China’s Press commemorates WW2: Criticizing the Impenitent by Lauding the Remorseful

This was the commemoration of VE day, but the military parade in Moscow on Saturday rather looked like VJ Day. Chinese party and state leader Xi Jinping took the seat that had been US president George W.Bush’s ten years earlier, and proably would have been Barack Obama’s, hadn’t he stayed away, as most Western leaders did, as a reaction to Russia’s Ukraine policies.

Xi Jinping's Moscow Mercedes: Germany's leaders boycotted the parade, but the German-made car pool didn't

Xi Jinping’s Moscow Mercedes: Germany’s leaders boycotted the parade, but the German-made car pool didn’t (CCTV/Xinwen Lianbo coverage, click picture for Youtube video)

Also, for the first time ever, according to Chinese media, a Chinese guard of honor took part in the parade. Xinhua celebrated the great moment:

Greeting the air of spring in Moscow and marching to the “Katyusha” theme, the 102-strong People’s Liberation Army guard of honor, full of high spirits, passed Moscow’s Red Square, showing military prestige, and manifesting national power. On the reviewing stand, Chairman Xi Jinping stood and waved to them.


But they didn’t only attract the world’s attention for their gallant formation and morale, and not only for their distinctive arrangement rhythmic marching pace, and also not only this was the first time that this was the first time China dispatched a guard of honor to take part in a Red-Square military review.


The Chinese troops on Moscow’s Red Square attracted millions of peoples‘ attention. This guard of honor, representing the Chinese troops‘ image, vigour and strength made people remember the sacrifices made by the Chinese and Russian armies in the world’s just war against and victory over fascism, manifested the strategic and coordinated relationship between the Chinese and the Russian armies, taking the common mission of their two countries to maintain the peaceful development of the world.


As China’s military passed across Moscows Red Square, the sound of their footsteps expressed the solemn promise of forever remembering history.

当中国军人走过莫斯科红场,铿锵的足音里,表达出铭记历史的庄严承诺。 […]

Forgetting history spells betrayal (忘记历史就意味着背叛), writes Xinhua. Probably, this does not refer to the way the article itself celebrates what was the CCP’s Red Army at the time of World War 2, and ignores the role of the KMT’s – then regular – Chinese troops.

To commemorate war means avoiding war. Seventy years ago, Chinese and Russian did immortal deeds in the world’s war against and victory over fascism. In this 21rst century, the two countries are permanent members of the United Nations‘ Security Council, and bear a great responsibility for the protection of the fruits of victory in World War 2 and international fairness and justice, for the promotion of the international order taking a more just and reasonable direction, for regional and global peace, security, and stability.


Kind of naturally, the mainstream Western press is taking a less cordial look at the parade and its supposed implications.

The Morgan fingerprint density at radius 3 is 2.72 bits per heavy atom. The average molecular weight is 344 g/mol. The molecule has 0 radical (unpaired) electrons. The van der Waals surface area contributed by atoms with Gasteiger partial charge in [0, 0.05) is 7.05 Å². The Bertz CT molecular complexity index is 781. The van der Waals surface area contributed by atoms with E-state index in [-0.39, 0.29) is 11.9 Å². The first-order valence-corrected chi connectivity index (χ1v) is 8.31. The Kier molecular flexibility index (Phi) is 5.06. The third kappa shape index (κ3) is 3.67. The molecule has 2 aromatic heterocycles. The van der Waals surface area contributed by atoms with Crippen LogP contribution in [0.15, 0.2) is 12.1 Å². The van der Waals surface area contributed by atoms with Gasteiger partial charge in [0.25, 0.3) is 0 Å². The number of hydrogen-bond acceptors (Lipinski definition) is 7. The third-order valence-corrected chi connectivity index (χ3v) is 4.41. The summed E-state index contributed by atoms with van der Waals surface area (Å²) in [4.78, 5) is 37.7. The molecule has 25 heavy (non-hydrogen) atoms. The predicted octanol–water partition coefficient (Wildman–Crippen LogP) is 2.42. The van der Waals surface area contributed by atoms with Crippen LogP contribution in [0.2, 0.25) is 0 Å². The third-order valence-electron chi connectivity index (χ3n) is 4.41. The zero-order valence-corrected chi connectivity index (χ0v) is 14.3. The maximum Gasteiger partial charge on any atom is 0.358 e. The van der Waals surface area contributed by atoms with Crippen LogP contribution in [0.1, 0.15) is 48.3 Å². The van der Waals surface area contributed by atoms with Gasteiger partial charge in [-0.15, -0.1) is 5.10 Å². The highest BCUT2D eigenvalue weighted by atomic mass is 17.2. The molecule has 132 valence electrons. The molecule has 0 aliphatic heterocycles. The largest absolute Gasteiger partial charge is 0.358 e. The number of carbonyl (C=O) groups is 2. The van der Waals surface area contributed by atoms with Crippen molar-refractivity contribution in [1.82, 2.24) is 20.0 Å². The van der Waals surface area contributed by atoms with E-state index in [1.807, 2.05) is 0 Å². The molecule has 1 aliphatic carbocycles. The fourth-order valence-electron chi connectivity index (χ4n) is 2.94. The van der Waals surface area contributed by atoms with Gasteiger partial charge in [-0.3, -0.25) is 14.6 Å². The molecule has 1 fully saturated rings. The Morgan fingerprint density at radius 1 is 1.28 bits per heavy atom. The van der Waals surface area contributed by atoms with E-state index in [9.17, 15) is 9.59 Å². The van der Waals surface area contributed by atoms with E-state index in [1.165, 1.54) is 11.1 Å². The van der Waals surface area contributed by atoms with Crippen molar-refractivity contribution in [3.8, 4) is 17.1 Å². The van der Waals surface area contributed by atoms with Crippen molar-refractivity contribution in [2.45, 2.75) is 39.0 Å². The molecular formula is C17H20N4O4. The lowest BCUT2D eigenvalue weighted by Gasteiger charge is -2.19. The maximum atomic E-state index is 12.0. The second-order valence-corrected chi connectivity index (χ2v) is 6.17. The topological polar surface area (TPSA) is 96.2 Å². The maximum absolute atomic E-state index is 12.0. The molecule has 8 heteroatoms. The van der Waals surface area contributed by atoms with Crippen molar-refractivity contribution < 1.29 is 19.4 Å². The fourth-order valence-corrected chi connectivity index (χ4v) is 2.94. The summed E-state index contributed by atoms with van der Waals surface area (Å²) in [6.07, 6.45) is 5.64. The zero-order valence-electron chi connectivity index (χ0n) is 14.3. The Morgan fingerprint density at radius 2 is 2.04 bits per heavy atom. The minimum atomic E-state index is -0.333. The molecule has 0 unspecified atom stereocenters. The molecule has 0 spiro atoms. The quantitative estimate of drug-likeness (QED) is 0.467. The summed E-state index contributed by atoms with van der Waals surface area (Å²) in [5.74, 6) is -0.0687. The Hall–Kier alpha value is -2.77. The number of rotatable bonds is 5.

Russian President Vladimir Putin has used the anniversary to whip up patriotism and anti-Western sentiment; at a parade in Kiev, President Petro Poroshenko said Moscow was trying to hog the credit for the World War Two victory at Ukraine’s expense,

says an article published by the Daily Telegraph on Sunday, and concerning Russian-Chinese cooperation, the Guardian’s foreign affairs commentator Natalie Nougayrède wrote on March 26 that

China has a 2,500-year history of strategic thinking driven by a deep distrust of external players. Don’t expect a People’s Daily front page proclaiming a new era of Chinese openness towards the west. Nor should Vladimir Putin’s Russia think that it will find an amenable partner in Xi’s China if it continues to turn its back on Europe. China sees Russia as a declining power that can eventually be transformed into an economic colony – reduced to the role of oil and gas provider. China believes it can make strategic gains if Europe and Russia continue to clash.

While German chancellor Angela Merkel, just as the majority of Western leaders, boycotted the military parade on Saturday, she did meet with Russian president Vladimir Putin in Moscow on Monday, to hold talks after they had laid down a wreath at the Tomb of the Unknown Soldier together. The Wall Street Journal (WSJ) refers to Merkel as having acted as the West’s chief interlocutor with the Kremlin throughout the Ukraine crisis, which might serve as one explanation why Merkel didn’t avoid meeting Putin altogether. But in its English broadcast on Monday, Radio Japan added another interpretation:

Merkel and other Group-of-Seven leaders cited the Ukrainian crisis for their absence from Saturday’s parade in Moscow, marking seventy years since the victory over Nazi Germany. But Merkel attended a wreath-laying ceremony in an apparent attempt to show that Germany has faced up to the responsibility for the Nazi atrocities.

That, however, didn’t keep Merkel from unusually plain talk at a joint press conference with the Russian leader. While Putin referred to Germany as a partner and friend, and, according to Süddeutsche Zeitung, even suggested that Germany had been the first victim of the Nazis, Merkel said that German-Russian cooperation has suffered a grave setback by Russia’s criminal annexation of Crimea, in violation of international law, and the military conflict in Ukraine (hat durch die verbrecherische und völkerrechtswidrige Annexion der Krim und die militärische Auseinandersetzung in der Ostukraine einen schweren Rückschlag erlitten).

On May 6, in a speech at Schloss Stukenbrock, a prisoner-of-war camp in western Germany’s state of Northrhine-Westphalia, German president Joachim Gauck, known as a fiery anti-communist, made a speech which took many political observers, at least in Germany itself, by surprise. He addressed a fact that is frequently unknown or hardly known among Germans, and particularly West Germans (thanks not least to what China’s media might have criticized as cooked history textbooks, if West Germany had been Japan):

We have gathered here today in Schloß Holte-Stukenbrock to recall one of the worst crimes of the war – the deaths of millions of Red Army soldiers in German prisoner-of-war camps. They died in agony without medical care, starved to death or were murdered. Millions of prisoners of war for whose care the German Wehrmacht was responsible under the law of war and international agreements.